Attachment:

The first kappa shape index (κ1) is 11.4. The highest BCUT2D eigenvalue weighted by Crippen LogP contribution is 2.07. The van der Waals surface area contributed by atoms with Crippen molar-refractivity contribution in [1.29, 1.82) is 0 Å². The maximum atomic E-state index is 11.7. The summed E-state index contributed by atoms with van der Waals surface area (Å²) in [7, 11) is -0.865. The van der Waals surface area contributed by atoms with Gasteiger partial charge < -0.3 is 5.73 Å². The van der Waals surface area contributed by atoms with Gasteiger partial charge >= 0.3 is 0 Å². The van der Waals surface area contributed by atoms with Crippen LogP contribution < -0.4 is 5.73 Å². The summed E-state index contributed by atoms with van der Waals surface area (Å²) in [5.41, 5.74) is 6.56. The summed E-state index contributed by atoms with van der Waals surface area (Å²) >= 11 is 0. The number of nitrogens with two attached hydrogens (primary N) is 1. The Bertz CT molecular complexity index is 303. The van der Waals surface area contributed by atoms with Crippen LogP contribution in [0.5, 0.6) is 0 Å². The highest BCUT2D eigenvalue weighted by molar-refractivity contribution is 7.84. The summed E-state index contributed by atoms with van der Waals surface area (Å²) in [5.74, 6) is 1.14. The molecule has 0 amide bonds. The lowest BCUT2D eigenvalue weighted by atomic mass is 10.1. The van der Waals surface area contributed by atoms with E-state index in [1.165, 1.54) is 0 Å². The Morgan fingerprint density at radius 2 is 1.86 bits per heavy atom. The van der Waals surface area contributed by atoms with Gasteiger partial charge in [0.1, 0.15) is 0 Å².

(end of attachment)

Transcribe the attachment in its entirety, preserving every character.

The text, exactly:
The first kappa shape index (κ1) is 11.4. The highest BCUT2D eigenvalue weighted by Crippen LogP contribution is 2.07. The van der Waals surface area contributed by atoms with Crippen molar-refractivity contribution in [1.29, 1.82) is 0 Å². The maximum atomic E-state index is 11.7. The summed E-state index contributed by atoms with van der Waals surface area (Å²) in [7, 11) is -0.865. The van der Waals surface area contributed by atoms with Gasteiger partial charge < -0.3 is 5.73 Å². The van der Waals surface area contributed by atoms with Gasteiger partial charge >= 0.3 is 0 Å². The van der Waals surface area contributed by atoms with Crippen LogP contribution < -0.4 is 5.73 Å². The summed E-state index contributed by atoms with van der Waals surface area (Å²) in [5.41, 5.74) is 6.56. The summed E-state index contributed by atoms with van der Waals surface area (Å²) >= 11 is 0. The number of nitrogens with two attached hydrogens (primary N) is 1. The Bertz CT molecular complexity index is 303. The van der Waals surface area contributed by atoms with Crippen LogP contribution in [0.5, 0.6) is 0 Å². The highest BCUT2D eigenvalue weighted by molar-refractivity contribution is 7.84. The summed E-state index contributed by atoms with van der Waals surface area (Å²) in [5.74, 6) is 1.14. The molecule has 0 amide bonds. The lowest BCUT2D eigenvalue weighted by atomic mass is 10.1. The van der Waals surface area contributed by atoms with E-state index in [1.165, 1.54) is 0 Å². The Morgan fingerprint density at radius 2 is 1.86 bits per heavy atom. The van der Waals surface area contributed by atoms with Gasteiger partial charge in [0.1, 0.15) is 0 Å².